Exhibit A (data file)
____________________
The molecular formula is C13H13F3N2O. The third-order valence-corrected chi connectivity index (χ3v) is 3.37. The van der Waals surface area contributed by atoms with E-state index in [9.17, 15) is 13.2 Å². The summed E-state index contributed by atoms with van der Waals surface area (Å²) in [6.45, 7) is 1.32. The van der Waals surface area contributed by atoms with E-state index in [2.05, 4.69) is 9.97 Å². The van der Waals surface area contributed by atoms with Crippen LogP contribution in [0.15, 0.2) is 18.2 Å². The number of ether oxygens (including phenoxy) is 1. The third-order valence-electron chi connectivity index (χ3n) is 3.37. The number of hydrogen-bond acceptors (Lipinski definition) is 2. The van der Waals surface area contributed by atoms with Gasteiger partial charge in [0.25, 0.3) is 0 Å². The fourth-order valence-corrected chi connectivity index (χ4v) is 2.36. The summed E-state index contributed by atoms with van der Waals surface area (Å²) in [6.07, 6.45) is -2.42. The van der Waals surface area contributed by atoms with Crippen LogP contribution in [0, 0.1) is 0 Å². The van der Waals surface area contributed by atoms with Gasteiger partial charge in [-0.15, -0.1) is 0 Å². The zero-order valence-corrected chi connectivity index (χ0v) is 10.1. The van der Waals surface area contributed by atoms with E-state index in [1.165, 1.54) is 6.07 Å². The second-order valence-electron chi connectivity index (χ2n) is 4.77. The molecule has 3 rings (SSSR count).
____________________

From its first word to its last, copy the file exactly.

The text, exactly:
The molecular formula is C13H13F3N2O. The third-order valence-corrected chi connectivity index (χ3v) is 3.37. The van der Waals surface area contributed by atoms with E-state index in [9.17, 15) is 13.2 Å². The summed E-state index contributed by atoms with van der Waals surface area (Å²) in [6.45, 7) is 1.32. The van der Waals surface area contributed by atoms with E-state index in [2.05, 4.69) is 9.97 Å². The van der Waals surface area contributed by atoms with Crippen LogP contribution in [0.15, 0.2) is 18.2 Å². The number of ether oxygens (including phenoxy) is 1. The third-order valence-electron chi connectivity index (χ3n) is 3.37. The number of hydrogen-bond acceptors (Lipinski definition) is 2. The van der Waals surface area contributed by atoms with Gasteiger partial charge in [0.25, 0.3) is 0 Å². The fourth-order valence-corrected chi connectivity index (χ4v) is 2.36. The summed E-state index contributed by atoms with van der Waals surface area (Å²) in [6.07, 6.45) is -2.42. The van der Waals surface area contributed by atoms with Crippen LogP contribution in [0, 0.1) is 0 Å². The van der Waals surface area contributed by atoms with Gasteiger partial charge in [-0.15, -0.1) is 0 Å². The zero-order valence-corrected chi connectivity index (χ0v) is 10.1. The van der Waals surface area contributed by atoms with E-state index in [1.165, 1.54) is 6.07 Å². The second-order valence-electron chi connectivity index (χ2n) is 4.77. The molecule has 3 rings (SSSR count).